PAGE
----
Saturday, October 24, 2009

Comprehensive Look at Health Reform

A new Commonwealth Fund report analyzes the similarities, differences, potential impacts, and costs of current bills passed by the five committees of jurisdiction in the United States Congress. The full report is here.

This report provides an overview of key provisions of the two separate comprehensive health reform bills passed by the five committees of jurisdiction in the U.S. Congress: the Finance Committee and the Health, Education, Labor, and Pensions (HELP) Committee of the Senate, and the Ways and Means, Education and Labor, and Energy and Commerce committees of the House of Representatives. While the general frameworks of the bills are very similar—all bills include provisions intended to improve and expand coverage and all would create a comprehensive and coherent strategy for improving health care quality—they differ in a few key respects. Most important, the Senate Finance Committee bill does not include a public plan option or a requirement that employers offer coverage, nor does it reform for more than one year Medicare’s formula for setting physician fees; the House bill includes all of these features.

This year, policymakers in Washington have risen to the challenge posed by the faltering U.S. health care system and placed major reform at the top of the nation’s agenda. The five committees with jurisdiction over health care in the U.S. Senate and House of Representatives have now voted to pass major reform bills. The Senate Health, Education, Labor, and Pensions (HELP) Committee passed its bill in July, and the three key House committees—Ways and Means, Education and Labor, and Energy and Commerce—worked in concert on a bill that each passed by July 31, with amendments. The Senate Finance Committee passed its bill on October 13.

This report provides an overview of the key provisions of the Senate and House bills that are critical to achieving a high performance health system, as well more detailed descriptions of these provisions in Appendices A, B, and C. It also discusses estimates prepared by the Congressional Budget Office (CBO) and the Joint Committee on Taxation (JCT) of the number of people potentially covered under the bills and the projected effect on the federal budget. Forthcoming Commonwealth Fund reports will analyze the coverage, system reform, and financing implications of these proposals in more detail.

According to this report all of the bills include provisions that:
  • seek to expand and improve health care coverage by building on the strongest aspects of the United States' mixed public-private system -- employer-sponsored insurance and Medicaid and the Children's Health Insurance Program -- while reorganizing and regulating the individual and small group insurance markets;
  • establish requirements for insurers to offer coverage to all Americans who apply and prohibit them from denying coverage or charging more based on people's health;
  • create a new health insurance exchange or exchanges;
  • set an essential benefit standard for health insurance;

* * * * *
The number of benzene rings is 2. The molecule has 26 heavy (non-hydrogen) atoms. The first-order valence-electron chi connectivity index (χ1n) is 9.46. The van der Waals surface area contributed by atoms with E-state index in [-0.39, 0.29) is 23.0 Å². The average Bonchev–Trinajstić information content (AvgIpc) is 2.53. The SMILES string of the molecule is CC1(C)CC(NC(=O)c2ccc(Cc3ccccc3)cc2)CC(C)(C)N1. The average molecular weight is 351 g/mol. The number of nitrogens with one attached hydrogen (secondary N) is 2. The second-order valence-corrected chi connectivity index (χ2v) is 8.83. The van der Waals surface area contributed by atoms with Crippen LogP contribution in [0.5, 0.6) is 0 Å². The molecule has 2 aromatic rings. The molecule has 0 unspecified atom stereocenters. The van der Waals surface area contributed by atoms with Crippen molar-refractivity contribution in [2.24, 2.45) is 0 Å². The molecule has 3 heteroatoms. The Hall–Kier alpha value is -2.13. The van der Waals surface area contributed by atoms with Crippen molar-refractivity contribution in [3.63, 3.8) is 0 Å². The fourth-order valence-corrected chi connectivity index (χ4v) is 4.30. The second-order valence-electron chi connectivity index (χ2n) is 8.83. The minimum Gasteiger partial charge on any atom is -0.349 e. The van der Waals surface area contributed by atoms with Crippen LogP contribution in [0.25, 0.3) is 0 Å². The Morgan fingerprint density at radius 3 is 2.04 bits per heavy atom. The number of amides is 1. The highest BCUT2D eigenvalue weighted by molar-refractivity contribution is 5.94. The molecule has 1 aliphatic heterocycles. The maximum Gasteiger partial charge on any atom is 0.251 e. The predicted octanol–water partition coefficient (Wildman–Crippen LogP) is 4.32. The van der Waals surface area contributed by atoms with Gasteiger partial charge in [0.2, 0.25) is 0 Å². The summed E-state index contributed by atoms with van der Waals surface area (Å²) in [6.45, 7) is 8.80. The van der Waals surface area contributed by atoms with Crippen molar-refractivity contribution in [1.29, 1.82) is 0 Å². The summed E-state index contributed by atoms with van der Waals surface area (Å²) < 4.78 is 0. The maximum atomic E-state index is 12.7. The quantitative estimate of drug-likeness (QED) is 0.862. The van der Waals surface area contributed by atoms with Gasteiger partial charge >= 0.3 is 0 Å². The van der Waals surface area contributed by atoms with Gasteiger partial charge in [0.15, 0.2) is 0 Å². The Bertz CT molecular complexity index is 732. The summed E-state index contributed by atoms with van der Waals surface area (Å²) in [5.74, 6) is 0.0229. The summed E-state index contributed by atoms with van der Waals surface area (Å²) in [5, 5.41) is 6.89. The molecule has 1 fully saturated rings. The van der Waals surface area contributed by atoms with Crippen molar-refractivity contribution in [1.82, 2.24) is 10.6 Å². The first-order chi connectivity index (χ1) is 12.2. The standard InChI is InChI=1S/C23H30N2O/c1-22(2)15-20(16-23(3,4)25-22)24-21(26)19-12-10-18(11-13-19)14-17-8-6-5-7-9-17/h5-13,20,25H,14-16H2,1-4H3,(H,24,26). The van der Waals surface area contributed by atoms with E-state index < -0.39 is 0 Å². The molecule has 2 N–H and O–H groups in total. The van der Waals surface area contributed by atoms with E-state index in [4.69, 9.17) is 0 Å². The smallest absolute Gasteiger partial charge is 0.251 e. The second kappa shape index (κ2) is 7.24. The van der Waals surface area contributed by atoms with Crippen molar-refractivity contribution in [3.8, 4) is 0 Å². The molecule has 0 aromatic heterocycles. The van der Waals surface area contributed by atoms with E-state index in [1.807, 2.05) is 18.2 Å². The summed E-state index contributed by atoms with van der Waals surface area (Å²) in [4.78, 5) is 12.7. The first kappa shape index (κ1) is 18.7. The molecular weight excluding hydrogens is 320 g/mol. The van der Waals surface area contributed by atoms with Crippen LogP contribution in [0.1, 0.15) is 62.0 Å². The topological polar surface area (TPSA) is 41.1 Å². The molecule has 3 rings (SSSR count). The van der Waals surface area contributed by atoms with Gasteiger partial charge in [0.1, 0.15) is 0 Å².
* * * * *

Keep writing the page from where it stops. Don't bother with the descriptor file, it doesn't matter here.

• provide subsidies to help people afford insurance premiums and out-of-pocket costs;
  • require all individuals to have health insurance;
  • have employers share responsibility for financing coverage;
  • improve health care quality and outcomes while controlling costs;
  • invest in primary care and provide more funding for prevention and wellness; and
  • test innovative provider payment methods.
"The many areas of agreement among the bills currently being considered by Congress reflect broad consensus on what is needed to fix our fragmented and inefficient health care system," said Commonwealth Fund President Karen Davis. "We have a historic opportunity to enact comprehensive national health care reform that ensures that all Americans can get the high quality, affordable health care we need and deserve."

The report also points out that there are differences among the bills in terms of how reform would be financed, and what actions would be taken to control costs and expand coverage, including:
  • choice of a public health insurance plan option to be offered through the new insurance exchanges in addition to private plans;
  • exemptions from the individual requirement to have health insurance;
  • requirements for employers to provide coverage or contribute to a health insurance fund;
  • the level of subsidies to purchase health insurance and cost-sharing subsidies; and
  • the degree to which revenues to pay for reforms are derived from high income households or from insurers and device manufacturers.
The report will be updated continually as the legislation evolves. An audio companion piece from Commonwealth Fund President Karen Davis, additional breakdowns, comparisons, and an interactive side-by-side chart are available on The Commonwealth Fund's Web site,

The Commonwealth Fund is a private foundation supporting independent research on health policy reform and a high performance health system.

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